Sealed with a kiss is how actor Grant Tyler Peterson and university sociology professor Eric Anderson started their newly married life.
By Maggie Shiels
BBC, San Francisco
They were one of more than 2,000 couples to take part in an historic event that has resulted in San Francisco being the only place in America where gays and lesbians can get married.
Eric and Grant celebrate their union
But that might not last for much longer. Opponents of same-sex marriage are going to court to ask a judge to stop the city from issuing such licences and to void the ones they have already granted.
Clutching the prized piece of paper that states 24-year-old Grant and 36-year-old Eric are now spouses for life, Grant was unfazed by the court action and said he would fight for the right to remain married.
"We will sue and appeal and appeal until it works it way up through the courts," he said.
Eric was equally combative.
"We will do everything, we will sue and we will sue until we are considered full equal citizens under the law," he said.
This was the main reason why San Francisco's newly-elected Mayor, Gavin Newsom, led the city in what is regarded as a unique act of civil disobedience.
On 12 February he told officials to begin issuing marriage licences to gay and lesbian couples.
He has gone on record to say that state law that defines marriage as only between a man and a woman is unconstitutional discrimination against gays and lesbians.
Gay couples want the same rights as heterosexuals
But the Campaign for California Families is in complete disagreement and is one group behind the legal action.
"Marriage is only for a man and a woman," said the organisation's director Randy Thomasson. "You need an egg and a sperm to create a child. You need a man and a woman to create a marriage.
"It's a beautiful, special, sacred and exclusive relationship that is the foundation of family."
Taking the plunge
Mary Leyola Gaddis, 54, a steam fitter, vehemently disagrees.
Mary said that while she and her partner, Judith Cayot, have not always been advocates of marriage, they decided to take the plunge because they believed they should have the same choices as heterosexual couples.
"It's absurd that anyone who loves each other can't have it recognised, celebrated and honoured," she said.
After 21 years together, the two women exchanged vows and rings in a corner near the stairs in the main rotunda of City Hall.
In the background, cheers and whoops from other couples reverberated around the room, drowning out the strains of "Here Comes the Bride" which was being played on the harp and flute.
Hundreds of couples went to City Hall hoping to beat the court case
For her part, Judith admitted that, despite their reservations, this was a day they would never forget or regret.
"We were invited to do this on Friday but we said no. We were convinced by friends who came and said that this is a wonderful time and to be a part of history and to celebrate. It seemed like a really important thing to do," she said.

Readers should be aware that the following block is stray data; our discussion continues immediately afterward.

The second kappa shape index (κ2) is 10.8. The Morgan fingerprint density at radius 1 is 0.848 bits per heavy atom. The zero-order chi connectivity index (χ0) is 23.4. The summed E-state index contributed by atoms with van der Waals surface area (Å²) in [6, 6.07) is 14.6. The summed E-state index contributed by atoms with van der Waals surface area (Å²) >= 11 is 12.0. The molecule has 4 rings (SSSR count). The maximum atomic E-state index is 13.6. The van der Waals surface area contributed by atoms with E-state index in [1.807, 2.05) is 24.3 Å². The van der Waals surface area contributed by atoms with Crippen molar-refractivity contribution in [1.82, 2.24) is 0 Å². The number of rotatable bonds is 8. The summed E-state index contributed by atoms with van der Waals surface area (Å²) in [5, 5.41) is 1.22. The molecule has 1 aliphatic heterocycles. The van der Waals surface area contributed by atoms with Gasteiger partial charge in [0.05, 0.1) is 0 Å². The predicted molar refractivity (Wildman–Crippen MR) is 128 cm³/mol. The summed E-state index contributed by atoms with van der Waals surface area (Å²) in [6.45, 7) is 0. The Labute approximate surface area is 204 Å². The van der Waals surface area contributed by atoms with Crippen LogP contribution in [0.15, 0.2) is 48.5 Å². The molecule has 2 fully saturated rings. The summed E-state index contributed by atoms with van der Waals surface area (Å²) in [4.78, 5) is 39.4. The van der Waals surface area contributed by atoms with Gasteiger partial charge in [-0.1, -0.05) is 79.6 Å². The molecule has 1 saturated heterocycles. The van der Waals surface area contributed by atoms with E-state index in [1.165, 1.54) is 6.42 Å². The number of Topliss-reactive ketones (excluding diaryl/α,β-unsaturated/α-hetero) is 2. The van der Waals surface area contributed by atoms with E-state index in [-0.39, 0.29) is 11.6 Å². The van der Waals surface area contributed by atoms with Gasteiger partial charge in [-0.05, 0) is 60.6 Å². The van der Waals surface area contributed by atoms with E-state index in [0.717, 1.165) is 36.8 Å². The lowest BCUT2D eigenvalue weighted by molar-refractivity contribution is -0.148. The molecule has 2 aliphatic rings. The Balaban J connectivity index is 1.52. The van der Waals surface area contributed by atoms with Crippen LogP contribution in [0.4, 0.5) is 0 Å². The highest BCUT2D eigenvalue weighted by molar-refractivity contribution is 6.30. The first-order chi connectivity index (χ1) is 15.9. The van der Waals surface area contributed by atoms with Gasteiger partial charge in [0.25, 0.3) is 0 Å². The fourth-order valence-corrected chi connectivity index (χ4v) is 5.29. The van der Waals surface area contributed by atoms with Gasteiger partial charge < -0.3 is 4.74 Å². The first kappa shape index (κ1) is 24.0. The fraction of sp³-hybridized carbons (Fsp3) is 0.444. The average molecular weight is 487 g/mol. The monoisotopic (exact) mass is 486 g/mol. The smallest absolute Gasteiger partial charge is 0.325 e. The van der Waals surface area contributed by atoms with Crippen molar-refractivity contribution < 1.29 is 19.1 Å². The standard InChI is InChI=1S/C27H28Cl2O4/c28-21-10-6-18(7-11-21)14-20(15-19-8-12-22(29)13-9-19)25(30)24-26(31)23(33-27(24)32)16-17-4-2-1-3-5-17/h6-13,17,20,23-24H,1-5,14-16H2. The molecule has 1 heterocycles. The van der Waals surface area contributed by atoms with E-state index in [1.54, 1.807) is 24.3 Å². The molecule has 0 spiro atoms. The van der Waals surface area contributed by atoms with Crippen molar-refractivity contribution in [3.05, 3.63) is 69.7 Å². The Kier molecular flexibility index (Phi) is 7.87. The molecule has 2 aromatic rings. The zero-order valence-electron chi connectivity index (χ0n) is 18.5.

Being part of history is another reason why so many hundreds of couples queued for up to 15 hours to get a licence to allow them to marry.
Lines of people have snaked around City Hall for days in an attempt to beat the court case that might end the wedding frenzy taking place in San Francisco.
Massimo Pacilli, 30, a dancer, flew in from Chicago to join his partner Geoff Myers, who is performing in the Lion King musical in San Francisco.
"This is the happiest day of my life. I never thought it would come," Massimo told BBC News Online. "We are shaking the foundations. Something will come of it, I am very hopeful of that."
His spouse, Geoff, thinks San Francisco will serve as a wake-up call to the rest of the country.
"It's such a huge news story and it will reach middle America and I think it's just wonderful for America to see this many gay and lesbian committed relationships and that love is universal," he said.
Bill Jones, 75, who was officiating, said for him it was also a dream come true.
Maria and Georgina pledged to fight to allow others to share their joy
As he married Maria Castillo and Georgina Graciano, he told them: "I never thought I would see this happen. Thank you both for giving me the privilege to marry you. It means a lot to me."
And while Maria told BBC News Online their wedding was "a way to show the world we really love one another", she pledged to fight to allow others to share her joy.
"I'll make sure I am part of any lawsuit," she said. "I have always had it in my heart that this would happen. It must be allowed to happen for others."
For the lucky ones who did manage to get the opportunity to say "I do" to one another, the festive atmosphere spilled outside where a mariachi band greeted newly-weds on the steps of City Hall.
Those trying to seal their love in case the court rules against such marriages had until 1400 local time (2200 GMT) on 17 February.